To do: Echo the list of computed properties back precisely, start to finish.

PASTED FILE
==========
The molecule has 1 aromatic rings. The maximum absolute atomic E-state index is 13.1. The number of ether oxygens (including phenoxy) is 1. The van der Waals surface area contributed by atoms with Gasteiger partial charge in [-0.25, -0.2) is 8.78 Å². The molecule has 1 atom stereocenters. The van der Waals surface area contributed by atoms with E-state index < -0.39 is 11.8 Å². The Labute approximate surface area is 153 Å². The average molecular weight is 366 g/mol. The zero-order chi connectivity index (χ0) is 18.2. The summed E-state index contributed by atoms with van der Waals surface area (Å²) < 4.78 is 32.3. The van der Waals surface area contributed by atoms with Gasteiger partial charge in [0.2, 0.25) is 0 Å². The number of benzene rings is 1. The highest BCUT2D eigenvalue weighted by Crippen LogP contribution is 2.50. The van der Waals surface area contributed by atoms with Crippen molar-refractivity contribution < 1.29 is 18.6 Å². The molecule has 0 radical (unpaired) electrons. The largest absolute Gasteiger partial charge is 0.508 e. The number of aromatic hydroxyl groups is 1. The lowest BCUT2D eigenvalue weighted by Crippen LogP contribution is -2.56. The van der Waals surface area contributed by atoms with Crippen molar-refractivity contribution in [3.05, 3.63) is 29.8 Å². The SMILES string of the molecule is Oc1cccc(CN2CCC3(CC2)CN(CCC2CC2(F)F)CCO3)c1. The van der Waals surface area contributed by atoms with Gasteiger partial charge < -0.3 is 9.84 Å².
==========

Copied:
The molecule has 1 aromatic rings. The maximum absolute atomic E-state index is 13.1. The number of ether oxygens (including phenoxy) is 1. The van der Waals surface area contributed by atoms with Gasteiger partial charge in [-0.25, -0.2) is 8.78 Å². The molecule has 1 atom stereocenters. The van der Waals surface area contributed by atoms with E-state index < -0.39 is 11.8 Å². The Labute approximate surface area is 153 Å². The average molecular weight is 366 g/mol. The zero-order chi connectivity index (χ0) is 18.2. The summed E-state index contributed by atoms with van der Waals surface area (Å²) < 4.78 is 32.3. The van der Waals surface area contributed by atoms with Gasteiger partial charge in [0.2, 0.25) is 0 Å². The number of benzene rings is 1. The highest BCUT2D eigenvalue weighted by Crippen LogP contribution is 2.50. The van der Waals surface area contributed by atoms with Crippen molar-refractivity contribution < 1.29 is 18.6 Å². The molecule has 0 radical (unpaired) electrons. The largest absolute Gasteiger partial charge is 0.508 e. The number of aromatic hydroxyl groups is 1. The lowest BCUT2D eigenvalue weighted by Crippen LogP contribution is -2.56. The van der Waals surface area contributed by atoms with Crippen molar-refractivity contribution in [3.05, 3.63) is 29.8 Å². The SMILES string of the molecule is Oc1cccc(CN2CCC3(CC2)CN(CCC2CC2(F)F)CCO3)c1. The van der Waals surface area contributed by atoms with Gasteiger partial charge < -0.3 is 9.84 Å².